Adjuvant therapy: A treatment method used in addition to the primary therapy. Radiation therapy often is used as an adjuvant to surgery.
Alopecia: Hair loss.
Anesthesia: Loss of feeling or sensation resulting from the use of certain drugs or gases.
Antiemetic: A medicine to prevent or treat nausea or vomiting.
Benign Tumor: A term used to describe a tumor that is not cancerous.
Biologic Therapy: Treatment that stimulates the body's immune defense system to fight infection and disease. Also called immunotherapy or immune therapy.
Biopsy: The removal of a sample of tissue that is examined under a microscope to see if cancer cells are present.
Brachytherapy: Internal radiation treatment achieved by implanting radioactive material directly into the tumor or close to it. Sometimes called internal radiation therapy.
Cancer: A general term for more than 100 diseases that have uncontrolled, abnormal growth of cells that can invade and destroy healthy tissues.
Catheter: A thin, flexible tube through which fluids enter or leave the body.
Chemotherapy: The use of drugs to treat cancer.
Dosimetrist: A person who plans and calculates the proper radiation dose for treatment.
Electron Beam: A stream of high-energy particles called electrons used to treat cancer.
External Radiation: Radiation therapy that uses a machine located outside of the body to aim high-energy rays at cancer cells.
Fractionation: Dividing the total dose of radiation into smaller doses in order to give healthy tissue time to repair itself.
Gray: A measurement of the amount of radiation dose absorbed by the body (1 Gray = 100 rads).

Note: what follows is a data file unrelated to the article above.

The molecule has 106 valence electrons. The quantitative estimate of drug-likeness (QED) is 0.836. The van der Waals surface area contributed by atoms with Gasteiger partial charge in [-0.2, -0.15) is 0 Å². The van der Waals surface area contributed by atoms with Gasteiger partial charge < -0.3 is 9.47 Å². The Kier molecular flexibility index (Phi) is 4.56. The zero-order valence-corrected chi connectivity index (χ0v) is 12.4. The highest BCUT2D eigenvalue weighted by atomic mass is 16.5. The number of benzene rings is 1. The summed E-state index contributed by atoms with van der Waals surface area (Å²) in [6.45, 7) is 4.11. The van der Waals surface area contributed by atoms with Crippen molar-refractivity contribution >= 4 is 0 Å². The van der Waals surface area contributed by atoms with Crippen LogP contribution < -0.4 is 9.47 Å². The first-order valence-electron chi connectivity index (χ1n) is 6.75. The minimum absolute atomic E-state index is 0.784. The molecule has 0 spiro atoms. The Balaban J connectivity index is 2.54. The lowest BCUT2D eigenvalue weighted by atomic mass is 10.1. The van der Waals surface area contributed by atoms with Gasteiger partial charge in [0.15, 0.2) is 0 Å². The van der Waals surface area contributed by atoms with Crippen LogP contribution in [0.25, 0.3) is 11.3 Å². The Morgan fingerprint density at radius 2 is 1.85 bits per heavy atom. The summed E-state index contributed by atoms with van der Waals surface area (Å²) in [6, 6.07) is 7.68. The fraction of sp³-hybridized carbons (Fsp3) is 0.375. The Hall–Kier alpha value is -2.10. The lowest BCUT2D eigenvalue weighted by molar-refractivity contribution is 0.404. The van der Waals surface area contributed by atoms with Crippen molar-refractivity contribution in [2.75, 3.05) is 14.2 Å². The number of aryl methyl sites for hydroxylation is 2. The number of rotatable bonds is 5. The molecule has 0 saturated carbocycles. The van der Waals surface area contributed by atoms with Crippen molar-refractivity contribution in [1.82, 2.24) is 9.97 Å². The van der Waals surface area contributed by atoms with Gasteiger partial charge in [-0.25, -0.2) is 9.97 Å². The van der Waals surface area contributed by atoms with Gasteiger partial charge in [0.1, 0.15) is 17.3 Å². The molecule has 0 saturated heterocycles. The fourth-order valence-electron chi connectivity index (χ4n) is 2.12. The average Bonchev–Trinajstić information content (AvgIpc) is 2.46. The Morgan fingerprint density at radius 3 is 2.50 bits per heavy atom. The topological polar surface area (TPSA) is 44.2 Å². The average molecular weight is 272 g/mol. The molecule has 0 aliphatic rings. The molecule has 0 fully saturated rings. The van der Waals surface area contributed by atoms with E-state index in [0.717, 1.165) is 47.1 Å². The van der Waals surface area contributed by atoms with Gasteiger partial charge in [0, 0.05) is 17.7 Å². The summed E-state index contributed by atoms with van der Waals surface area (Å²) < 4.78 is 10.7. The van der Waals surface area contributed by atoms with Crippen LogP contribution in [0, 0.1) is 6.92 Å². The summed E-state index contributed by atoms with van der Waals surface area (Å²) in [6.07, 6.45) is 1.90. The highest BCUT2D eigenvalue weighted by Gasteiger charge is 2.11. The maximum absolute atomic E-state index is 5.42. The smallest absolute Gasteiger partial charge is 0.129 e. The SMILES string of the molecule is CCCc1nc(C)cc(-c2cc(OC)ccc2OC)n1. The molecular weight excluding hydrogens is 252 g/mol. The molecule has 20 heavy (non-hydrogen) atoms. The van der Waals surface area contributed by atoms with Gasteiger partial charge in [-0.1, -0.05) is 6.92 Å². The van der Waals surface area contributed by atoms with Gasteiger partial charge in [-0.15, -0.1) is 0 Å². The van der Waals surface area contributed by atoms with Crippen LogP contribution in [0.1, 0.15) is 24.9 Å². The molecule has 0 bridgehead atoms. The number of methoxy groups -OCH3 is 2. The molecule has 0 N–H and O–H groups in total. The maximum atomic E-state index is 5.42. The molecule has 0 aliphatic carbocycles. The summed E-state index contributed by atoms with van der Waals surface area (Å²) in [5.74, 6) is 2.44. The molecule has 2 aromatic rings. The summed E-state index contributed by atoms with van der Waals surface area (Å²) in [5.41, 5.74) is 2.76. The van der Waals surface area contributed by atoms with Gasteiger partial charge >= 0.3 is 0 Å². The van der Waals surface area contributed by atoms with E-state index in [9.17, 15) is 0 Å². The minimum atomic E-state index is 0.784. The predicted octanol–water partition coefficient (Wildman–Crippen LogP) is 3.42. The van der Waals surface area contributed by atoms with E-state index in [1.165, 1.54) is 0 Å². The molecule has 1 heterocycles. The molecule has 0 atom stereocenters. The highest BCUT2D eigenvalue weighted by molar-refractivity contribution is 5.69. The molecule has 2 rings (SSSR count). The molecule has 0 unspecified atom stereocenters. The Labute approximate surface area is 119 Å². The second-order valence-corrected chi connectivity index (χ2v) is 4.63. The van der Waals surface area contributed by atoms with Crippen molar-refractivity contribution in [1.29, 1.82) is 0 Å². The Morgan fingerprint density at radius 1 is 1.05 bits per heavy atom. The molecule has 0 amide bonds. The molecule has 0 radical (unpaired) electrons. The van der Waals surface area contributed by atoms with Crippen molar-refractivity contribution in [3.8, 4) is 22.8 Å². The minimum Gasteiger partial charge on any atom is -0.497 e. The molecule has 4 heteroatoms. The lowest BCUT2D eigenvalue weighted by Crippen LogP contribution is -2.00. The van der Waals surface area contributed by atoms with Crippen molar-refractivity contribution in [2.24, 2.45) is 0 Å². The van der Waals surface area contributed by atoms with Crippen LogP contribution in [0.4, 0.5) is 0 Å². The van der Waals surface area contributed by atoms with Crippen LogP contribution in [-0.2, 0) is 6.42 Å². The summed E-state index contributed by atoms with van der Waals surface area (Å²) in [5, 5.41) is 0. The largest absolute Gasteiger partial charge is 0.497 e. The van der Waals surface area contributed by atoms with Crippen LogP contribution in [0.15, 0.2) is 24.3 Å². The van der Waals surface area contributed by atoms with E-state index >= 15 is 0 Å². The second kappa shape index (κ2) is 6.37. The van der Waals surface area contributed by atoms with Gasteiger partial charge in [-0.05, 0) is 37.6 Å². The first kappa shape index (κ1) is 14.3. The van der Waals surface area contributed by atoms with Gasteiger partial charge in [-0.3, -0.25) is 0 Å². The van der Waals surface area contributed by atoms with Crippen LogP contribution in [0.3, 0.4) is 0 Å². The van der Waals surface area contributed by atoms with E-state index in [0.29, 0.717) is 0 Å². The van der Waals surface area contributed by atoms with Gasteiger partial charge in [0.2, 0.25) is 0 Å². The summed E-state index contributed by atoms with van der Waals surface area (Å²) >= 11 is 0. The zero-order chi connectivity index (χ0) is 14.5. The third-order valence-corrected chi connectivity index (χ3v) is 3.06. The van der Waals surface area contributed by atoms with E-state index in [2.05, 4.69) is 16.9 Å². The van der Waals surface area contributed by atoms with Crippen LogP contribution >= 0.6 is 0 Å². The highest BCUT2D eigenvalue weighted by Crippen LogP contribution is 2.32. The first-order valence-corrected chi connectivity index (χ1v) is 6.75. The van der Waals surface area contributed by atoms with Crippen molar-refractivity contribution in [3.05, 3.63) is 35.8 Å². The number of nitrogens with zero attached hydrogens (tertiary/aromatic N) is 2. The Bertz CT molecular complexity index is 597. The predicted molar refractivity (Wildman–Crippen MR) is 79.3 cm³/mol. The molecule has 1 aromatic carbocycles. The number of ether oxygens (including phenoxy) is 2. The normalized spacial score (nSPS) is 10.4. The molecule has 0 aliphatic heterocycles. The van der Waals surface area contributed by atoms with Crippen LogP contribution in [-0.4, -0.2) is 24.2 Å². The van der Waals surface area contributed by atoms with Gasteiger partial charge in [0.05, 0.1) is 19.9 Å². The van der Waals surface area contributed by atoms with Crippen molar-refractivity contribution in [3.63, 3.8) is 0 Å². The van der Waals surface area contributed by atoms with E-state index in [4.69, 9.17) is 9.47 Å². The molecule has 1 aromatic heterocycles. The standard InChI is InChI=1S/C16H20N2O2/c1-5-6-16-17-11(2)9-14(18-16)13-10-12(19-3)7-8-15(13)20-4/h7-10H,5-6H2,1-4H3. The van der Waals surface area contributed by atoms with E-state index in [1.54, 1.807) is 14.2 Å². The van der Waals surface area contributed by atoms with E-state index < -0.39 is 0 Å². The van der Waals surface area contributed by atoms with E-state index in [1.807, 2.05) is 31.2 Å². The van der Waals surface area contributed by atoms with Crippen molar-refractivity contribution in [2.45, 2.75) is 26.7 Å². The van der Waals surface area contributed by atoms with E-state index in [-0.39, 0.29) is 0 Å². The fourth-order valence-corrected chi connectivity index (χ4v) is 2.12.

High-dose-rate Remote Brachytherapy: A type of internal radiation in which each treatment is given in a few minutes while the radioactive source is in place. The source of radioactivity is removed between treatments. Also known as high-dose-rate remote afterloading radiation therapy.
Hyperfractionated Radiation: Division of the total dose of radiation into smaller doses that are given more than once a day.
Immune Therapy: Treatment that stimulates the body's immune defense system to fight infection and disease. Also called biologic therapy or immunotherapy.
Implant: A small container of radioactive material placed in or near a cancer.
Internal Radiation: A type of therapy in which a radioactive substance is implanted into or close to the area needing treatment. Also called brachytherapy.
Interstitial Radiation: A type of internal radiation in which a radioactive source (implant) is placed directly into the tissue (not in a body cavity).
Intracavitary Radiation: A type of internal radiation in which a radioactive source (implant) is placed in a body cavity, such as the vagina.
Intraoperative Radiation: A type of external radiation therapy used to deliver a large dose of radiation to the tumor and surrounding tissue at the time of surgery.
Linear Accelerator: A machine that creates high-energy radiation to treat cancers, using electricity to form a stream of fast-moving subatomic particles. Also called mega-voltage (MeV) linear accelerator or a linac.